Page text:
With innovative winglets, other design enhancements and advanced engines, the 737 MAX will use 13 percent less fuel and generate fewer emissions with a 40 percent smaller community noise footprint compared to its predecessor. (Boeing photo)
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Boeing continues to be a pioneer in introducing innovative new technology that improves the environmental performance of our products and services.
In 2012 we introduced into service the 747-8 Intercontinental, the passenger version of the redesigned 747, with significant environmental improvements over its predecessor. Development continues on the 737 MAX, a new airplane with advanced technology that will create a cleaner, quieter and more energy efficient addition to the 737 family.
The 737 MAX is the newest addition to the already most fuel-efficient single-aisle aircraft on the market -- the Next-Generation 737. The MAX will feature substantial environmental improvements, including using 13 percent less fuel with a corresponding reduction in carbon emissions, and a 40 percent smaller community noise footprint compared to its predecessor.
The better environmental performance comes from a package of design and technology advances, including quieter and more fuel-efficient engines, an aerodynamically improved tail section that reduces drag on the aircraft, and the Advanced Technology winglet, a “dual-feather” split winglet design, which is more efficient than any other wingtip currently in use on a single-aisle airplane.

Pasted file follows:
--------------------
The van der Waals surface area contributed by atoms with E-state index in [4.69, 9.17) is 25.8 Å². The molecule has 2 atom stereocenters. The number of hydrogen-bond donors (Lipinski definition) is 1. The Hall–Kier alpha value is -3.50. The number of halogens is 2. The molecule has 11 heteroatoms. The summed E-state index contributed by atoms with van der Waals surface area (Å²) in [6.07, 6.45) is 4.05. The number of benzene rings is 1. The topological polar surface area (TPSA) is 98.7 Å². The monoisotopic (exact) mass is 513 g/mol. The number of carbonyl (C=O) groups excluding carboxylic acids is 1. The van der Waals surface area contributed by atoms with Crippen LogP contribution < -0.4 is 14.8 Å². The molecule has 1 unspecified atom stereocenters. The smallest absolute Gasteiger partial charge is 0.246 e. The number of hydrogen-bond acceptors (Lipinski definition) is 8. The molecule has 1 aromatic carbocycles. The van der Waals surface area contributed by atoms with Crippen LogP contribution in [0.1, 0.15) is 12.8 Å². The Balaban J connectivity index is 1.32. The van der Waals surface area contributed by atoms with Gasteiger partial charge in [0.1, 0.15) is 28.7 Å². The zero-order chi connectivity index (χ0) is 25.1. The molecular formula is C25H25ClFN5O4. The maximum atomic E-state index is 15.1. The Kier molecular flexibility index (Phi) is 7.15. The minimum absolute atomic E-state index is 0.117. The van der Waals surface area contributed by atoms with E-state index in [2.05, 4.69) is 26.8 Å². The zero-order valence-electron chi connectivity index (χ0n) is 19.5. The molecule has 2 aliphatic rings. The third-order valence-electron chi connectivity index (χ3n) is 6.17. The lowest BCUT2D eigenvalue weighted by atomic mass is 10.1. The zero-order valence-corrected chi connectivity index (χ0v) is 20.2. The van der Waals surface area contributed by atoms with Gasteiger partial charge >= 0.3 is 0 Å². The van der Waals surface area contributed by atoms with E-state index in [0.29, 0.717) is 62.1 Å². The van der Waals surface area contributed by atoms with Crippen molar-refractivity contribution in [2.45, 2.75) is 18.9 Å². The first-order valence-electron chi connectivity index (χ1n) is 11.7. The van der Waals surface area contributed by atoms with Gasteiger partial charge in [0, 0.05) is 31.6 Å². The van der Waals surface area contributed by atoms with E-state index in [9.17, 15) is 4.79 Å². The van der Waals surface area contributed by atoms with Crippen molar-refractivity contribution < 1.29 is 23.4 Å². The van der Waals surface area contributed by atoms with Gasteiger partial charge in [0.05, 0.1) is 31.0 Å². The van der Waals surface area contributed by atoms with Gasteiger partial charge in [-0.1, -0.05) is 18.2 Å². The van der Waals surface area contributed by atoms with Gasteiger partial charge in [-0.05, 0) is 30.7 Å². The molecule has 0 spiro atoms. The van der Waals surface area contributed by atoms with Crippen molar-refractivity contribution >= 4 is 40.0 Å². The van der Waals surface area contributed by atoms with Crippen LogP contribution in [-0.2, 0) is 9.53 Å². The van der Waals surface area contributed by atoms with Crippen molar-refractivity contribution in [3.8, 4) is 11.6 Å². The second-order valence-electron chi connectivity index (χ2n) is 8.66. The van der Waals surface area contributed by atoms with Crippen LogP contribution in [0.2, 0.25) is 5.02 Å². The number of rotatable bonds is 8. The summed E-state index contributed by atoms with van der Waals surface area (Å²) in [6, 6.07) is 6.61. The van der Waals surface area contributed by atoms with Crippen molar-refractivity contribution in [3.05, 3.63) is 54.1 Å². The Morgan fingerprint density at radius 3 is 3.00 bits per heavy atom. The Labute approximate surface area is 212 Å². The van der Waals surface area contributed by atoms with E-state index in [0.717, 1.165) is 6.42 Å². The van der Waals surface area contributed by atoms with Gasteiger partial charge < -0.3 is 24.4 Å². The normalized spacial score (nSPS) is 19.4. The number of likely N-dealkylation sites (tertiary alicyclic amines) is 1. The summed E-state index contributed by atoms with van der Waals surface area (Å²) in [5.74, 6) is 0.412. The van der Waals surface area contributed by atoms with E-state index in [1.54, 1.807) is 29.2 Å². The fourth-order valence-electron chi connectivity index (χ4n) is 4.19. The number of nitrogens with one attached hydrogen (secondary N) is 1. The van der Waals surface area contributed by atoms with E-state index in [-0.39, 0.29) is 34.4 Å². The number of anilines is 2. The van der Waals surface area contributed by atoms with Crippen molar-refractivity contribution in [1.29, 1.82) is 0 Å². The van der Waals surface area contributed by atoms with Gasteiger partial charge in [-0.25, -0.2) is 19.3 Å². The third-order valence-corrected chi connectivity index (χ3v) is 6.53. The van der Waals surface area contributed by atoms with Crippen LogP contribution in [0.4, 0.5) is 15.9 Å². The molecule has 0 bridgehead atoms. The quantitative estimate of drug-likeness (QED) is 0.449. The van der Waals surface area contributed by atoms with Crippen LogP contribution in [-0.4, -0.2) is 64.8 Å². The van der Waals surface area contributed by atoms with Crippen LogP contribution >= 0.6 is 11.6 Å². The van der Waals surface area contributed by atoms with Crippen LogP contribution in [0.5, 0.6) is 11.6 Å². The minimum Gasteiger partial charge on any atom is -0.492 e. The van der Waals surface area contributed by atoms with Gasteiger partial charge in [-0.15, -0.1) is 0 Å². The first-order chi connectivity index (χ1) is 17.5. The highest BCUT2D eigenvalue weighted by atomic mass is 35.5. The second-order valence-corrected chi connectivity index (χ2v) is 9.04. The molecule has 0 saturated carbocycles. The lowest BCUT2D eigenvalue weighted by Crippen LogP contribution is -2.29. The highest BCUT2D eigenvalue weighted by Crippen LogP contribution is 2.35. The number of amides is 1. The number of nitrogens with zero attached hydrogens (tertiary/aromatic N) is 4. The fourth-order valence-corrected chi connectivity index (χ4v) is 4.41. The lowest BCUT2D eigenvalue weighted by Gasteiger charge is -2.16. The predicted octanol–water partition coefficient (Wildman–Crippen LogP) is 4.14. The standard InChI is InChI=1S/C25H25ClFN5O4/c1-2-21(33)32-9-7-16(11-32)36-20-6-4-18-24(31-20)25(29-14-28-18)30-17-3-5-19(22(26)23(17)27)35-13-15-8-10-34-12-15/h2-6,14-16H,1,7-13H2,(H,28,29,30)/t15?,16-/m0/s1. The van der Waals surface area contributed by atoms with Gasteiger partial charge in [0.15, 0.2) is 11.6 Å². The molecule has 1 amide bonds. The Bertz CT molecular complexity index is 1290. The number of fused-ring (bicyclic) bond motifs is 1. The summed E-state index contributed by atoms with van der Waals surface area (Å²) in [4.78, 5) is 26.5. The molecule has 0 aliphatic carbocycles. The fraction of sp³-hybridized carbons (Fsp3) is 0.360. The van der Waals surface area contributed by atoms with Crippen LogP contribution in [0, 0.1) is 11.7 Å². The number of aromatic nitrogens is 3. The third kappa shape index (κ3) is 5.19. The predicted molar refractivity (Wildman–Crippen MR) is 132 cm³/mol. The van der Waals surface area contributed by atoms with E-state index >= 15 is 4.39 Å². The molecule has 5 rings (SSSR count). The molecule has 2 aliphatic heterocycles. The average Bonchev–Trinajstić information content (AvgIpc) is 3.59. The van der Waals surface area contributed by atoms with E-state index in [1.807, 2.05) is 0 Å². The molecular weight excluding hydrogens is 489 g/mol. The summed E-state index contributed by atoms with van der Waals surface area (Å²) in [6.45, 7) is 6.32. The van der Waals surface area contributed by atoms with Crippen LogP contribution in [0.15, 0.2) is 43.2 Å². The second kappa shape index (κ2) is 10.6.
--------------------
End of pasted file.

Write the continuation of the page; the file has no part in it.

The 787 is the environmental benchmark for the aerospace industry. With advanced engines and a composite carbon-fiber fuselage and wings, the Dreamliner is 20 percent more fuel-efficient than other airplanes of comparable size and more environmentally progressive throughout its life cycle. The airplane is manufactured using fewer hazardous materials, consumes less fuel and produces fewer emissions. The Dreamliner is also quieter for airport communities than other twin-aisle airplanes.
The 747-8 Intercontinental and Freighter incorporate many of the breakthrough technology advances developed for the 787 Dreamliner, the most environmentally progressive aircraft on the market.
With advanced engines, new wing design and light-weight advanced aluminum alloys and composite materials, the 747-8 reduces fuel consumption and carbon emissions by 14 percent, and has a 30 percent smaller noise footprint than the 747-400 it replaced. The quieter aircraft has earned a rating of “QC2” or better on takeoffs and landings. The rating on the international noise measure allows the 747-8 to use almost any airport without operating restrictions.
Lufthansa took delivery of the first 747-8 Intercontinental in 2012. The 747-8 Freighter entered service a year earlier.